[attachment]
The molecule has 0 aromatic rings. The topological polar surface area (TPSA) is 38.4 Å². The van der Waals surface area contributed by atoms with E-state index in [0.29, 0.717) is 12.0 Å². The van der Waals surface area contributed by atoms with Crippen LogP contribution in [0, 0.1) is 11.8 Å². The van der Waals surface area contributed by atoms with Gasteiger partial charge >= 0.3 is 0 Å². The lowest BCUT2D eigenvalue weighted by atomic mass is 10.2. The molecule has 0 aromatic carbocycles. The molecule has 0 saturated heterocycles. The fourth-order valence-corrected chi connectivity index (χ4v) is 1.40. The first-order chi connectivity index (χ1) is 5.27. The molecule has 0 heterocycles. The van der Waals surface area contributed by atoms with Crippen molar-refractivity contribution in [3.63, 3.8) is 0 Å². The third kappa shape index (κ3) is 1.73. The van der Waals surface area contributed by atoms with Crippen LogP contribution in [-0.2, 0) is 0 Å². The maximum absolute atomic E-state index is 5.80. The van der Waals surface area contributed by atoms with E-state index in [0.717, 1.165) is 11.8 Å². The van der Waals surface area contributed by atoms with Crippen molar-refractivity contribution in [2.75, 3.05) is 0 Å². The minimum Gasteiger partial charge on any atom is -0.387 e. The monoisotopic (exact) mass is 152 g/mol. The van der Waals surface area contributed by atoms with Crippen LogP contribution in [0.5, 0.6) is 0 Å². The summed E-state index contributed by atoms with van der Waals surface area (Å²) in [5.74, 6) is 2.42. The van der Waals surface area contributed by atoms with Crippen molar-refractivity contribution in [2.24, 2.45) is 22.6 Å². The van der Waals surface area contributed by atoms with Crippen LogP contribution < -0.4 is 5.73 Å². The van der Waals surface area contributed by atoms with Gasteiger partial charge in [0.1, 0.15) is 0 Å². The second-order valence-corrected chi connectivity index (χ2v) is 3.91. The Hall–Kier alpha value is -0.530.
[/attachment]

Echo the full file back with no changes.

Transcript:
The molecule has 0 aromatic rings. The topological polar surface area (TPSA) is 38.4 Å². The van der Waals surface area contributed by atoms with E-state index in [0.29, 0.717) is 12.0 Å². The van der Waals surface area contributed by atoms with Crippen LogP contribution in [0, 0.1) is 11.8 Å². The van der Waals surface area contributed by atoms with Gasteiger partial charge >= 0.3 is 0 Å². The lowest BCUT2D eigenvalue weighted by atomic mass is 10.2. The molecule has 0 aromatic carbocycles. The molecule has 0 saturated heterocycles. The fourth-order valence-corrected chi connectivity index (χ4v) is 1.40. The first-order chi connectivity index (χ1) is 5.27. The molecule has 0 heterocycles. The van der Waals surface area contributed by atoms with Crippen molar-refractivity contribution in [3.63, 3.8) is 0 Å². The third kappa shape index (κ3) is 1.73. The van der Waals surface area contributed by atoms with Crippen LogP contribution in [-0.2, 0) is 0 Å². The maximum absolute atomic E-state index is 5.80. The van der Waals surface area contributed by atoms with E-state index in [0.717, 1.165) is 11.8 Å². The van der Waals surface area contributed by atoms with Crippen molar-refractivity contribution in [2.75, 3.05) is 0 Å². The minimum Gasteiger partial charge on any atom is -0.387 e. The monoisotopic (exact) mass is 152 g/mol. The van der Waals surface area contributed by atoms with Crippen LogP contribution in [0.5, 0.6) is 0 Å². The summed E-state index contributed by atoms with van der Waals surface area (Å²) in [5.74, 6) is 2.42. The van der Waals surface area contributed by atoms with Crippen molar-refractivity contribution in [2.24, 2.45) is 22.6 Å². The van der Waals surface area contributed by atoms with Crippen LogP contribution < -0.4 is 5.73 Å². The van der Waals surface area contributed by atoms with Gasteiger partial charge in [0.1, 0.15) is 0 Å². The second-order valence-corrected chi connectivity index (χ2v) is 3.91. The Hall–Kier alpha value is -0.530.